“One of the biggest things is support,” Dr. Chen said, noting that “in my clinical role, it was always helpful to have a family member come with the patient to be a second set of ears, not only for medical purposes, but also to ask questions.”

For example, a family member of a patient can bring up social drivers of health “during a medical visit,” he said. They can tell the doctor: “Hey, my mom is having a problem getting rides. Is there something we can do to help that? I can’t, but is there something out in the community that is available?”

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That is important, because then “you can feel free to share what your challenges are,” Dr. Price-Haywood said. “There are some things that are just embarrassing, and people are not going to bring it up. We’re relying on the doctors and everyone else to make us comfortable so that at some point we will reveal what those challenges are.”

Patients “deserve to have a care team that fully cares about and understands their circumstances … and that they’re not in this by themselves,” she said. “We all have pride and part of us being able to ask for help is being in an environment where we feel that we can trust the people who we’re talking to.”

“Have a conversation with your doctor because there may be ways that they can be supportive for whatever it is that you’re going through,” Dr. Chokshi said. “There are burgeoning programs and ways in which doctors are able to assist our patients. For example, we can connect patients to healthier food options.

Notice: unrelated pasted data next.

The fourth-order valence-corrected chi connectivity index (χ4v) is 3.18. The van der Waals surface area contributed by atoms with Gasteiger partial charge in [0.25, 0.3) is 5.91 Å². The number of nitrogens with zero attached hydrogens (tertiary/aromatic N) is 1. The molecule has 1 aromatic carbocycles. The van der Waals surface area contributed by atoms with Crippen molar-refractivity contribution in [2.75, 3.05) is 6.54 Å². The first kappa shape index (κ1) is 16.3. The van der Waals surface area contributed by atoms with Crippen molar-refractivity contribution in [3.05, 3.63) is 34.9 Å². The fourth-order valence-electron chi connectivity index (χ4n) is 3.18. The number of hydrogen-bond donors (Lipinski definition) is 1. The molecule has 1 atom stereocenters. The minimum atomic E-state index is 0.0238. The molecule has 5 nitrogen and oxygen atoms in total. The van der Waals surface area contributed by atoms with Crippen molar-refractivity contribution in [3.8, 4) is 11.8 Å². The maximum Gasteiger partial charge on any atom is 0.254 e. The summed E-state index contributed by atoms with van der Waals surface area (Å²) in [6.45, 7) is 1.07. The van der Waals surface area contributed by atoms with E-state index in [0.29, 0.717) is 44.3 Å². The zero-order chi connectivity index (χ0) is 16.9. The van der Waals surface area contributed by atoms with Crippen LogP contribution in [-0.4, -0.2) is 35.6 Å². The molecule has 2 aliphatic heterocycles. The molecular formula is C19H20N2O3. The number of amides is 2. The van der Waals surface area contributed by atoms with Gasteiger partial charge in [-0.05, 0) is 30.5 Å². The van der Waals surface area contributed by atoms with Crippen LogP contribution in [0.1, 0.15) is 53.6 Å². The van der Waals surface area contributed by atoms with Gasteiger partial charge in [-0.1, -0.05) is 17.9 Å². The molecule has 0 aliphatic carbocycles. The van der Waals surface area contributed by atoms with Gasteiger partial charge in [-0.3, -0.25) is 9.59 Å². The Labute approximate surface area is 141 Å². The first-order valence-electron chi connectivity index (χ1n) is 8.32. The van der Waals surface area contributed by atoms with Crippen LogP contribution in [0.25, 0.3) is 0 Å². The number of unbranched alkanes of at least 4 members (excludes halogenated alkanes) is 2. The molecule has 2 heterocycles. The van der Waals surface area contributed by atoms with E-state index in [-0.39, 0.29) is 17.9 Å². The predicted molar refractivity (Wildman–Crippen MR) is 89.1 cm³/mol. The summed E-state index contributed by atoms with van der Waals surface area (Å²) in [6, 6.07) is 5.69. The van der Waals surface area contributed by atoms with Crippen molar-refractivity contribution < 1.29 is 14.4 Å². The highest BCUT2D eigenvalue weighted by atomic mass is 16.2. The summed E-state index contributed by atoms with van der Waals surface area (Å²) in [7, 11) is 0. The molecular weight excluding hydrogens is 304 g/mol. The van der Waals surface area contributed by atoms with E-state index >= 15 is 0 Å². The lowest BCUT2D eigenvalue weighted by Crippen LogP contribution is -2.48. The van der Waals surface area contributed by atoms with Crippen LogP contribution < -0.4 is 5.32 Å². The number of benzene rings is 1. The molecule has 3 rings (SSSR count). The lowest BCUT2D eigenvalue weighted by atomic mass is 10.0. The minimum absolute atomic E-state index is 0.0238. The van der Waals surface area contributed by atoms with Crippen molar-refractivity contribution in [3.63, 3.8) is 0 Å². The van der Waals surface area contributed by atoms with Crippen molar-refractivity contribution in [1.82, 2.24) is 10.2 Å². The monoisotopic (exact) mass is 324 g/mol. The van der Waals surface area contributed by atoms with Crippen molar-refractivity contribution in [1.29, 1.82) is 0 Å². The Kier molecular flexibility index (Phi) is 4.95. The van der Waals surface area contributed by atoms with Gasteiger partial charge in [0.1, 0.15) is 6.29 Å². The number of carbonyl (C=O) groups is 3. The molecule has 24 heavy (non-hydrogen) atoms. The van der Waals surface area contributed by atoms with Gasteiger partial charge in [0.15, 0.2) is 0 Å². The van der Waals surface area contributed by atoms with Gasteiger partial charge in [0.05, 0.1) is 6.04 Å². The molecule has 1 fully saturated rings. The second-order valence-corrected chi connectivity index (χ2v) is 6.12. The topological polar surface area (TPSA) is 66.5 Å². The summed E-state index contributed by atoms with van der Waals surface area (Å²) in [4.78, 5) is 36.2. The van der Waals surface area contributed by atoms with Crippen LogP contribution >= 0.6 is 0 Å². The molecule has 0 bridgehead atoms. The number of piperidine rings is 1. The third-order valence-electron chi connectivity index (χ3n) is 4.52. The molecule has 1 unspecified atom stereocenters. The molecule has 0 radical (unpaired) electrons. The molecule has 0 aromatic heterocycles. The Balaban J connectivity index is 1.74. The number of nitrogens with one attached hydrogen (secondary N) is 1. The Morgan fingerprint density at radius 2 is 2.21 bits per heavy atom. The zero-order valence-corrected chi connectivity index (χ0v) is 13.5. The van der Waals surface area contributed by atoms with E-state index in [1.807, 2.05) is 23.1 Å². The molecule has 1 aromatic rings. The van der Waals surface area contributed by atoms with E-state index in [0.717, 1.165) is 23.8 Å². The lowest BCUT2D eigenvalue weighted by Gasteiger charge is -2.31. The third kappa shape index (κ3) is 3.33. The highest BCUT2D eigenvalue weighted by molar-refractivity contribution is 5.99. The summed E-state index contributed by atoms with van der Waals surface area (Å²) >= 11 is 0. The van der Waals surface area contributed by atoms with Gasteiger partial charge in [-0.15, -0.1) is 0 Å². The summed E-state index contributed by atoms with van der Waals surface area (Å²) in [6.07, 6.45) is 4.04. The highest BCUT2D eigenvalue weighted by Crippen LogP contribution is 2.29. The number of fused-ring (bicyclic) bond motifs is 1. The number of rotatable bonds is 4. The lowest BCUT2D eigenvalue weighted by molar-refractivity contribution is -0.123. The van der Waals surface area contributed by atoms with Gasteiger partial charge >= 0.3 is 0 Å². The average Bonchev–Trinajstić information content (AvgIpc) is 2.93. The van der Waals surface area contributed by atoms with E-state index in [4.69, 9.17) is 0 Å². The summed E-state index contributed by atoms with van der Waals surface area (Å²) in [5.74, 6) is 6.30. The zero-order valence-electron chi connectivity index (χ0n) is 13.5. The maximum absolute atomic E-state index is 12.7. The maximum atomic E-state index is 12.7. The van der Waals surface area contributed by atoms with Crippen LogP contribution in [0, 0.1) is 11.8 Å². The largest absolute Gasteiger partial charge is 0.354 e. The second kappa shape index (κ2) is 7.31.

“We can help them if they’re navigating a challenge when it comes to income or their housing situation. We can connect them with a social worker or a community health worker who may be more skilled and adept at navigating these systems than we are,” he added.

“Instead of trying to figure out all that stuff in the community, work with your primary care docs—whatever doctor you’re seeing—to see if they can connect you with a case manager or social worker or someone who, once they understand what your needs are, they can do the work for you to get you a list of what those resources are,” Dr. Price-Haywood said. “At the end of the day, that’s more effective than an individual person trying to figure out what’s around them and what they can access. That’s the very difficult thing to do.”

“A lot of patients may be worried or scared that their doctor’s going to reprimand them, or they’re embarrassed if they are negatively experiencing any of these social determinants of health,” Dr. Chen said. “But if the doctor doesn’t know about things outside of what’s happening in their office, then they’re not going to be able to help as well as they’d like to.”

“At the end of the day, if we can improve these social determinants of health for our patients and the community at large, it will obviously impact their lives greatly,” he said. “But it will also decrease the amount of dollars spent in the health care system that would be freed up to do even more things for the benefit of everybody.”

Addressing social drivers of health “will improve the health outcomes of everybody in the nation,” Dr. Chen emphasized.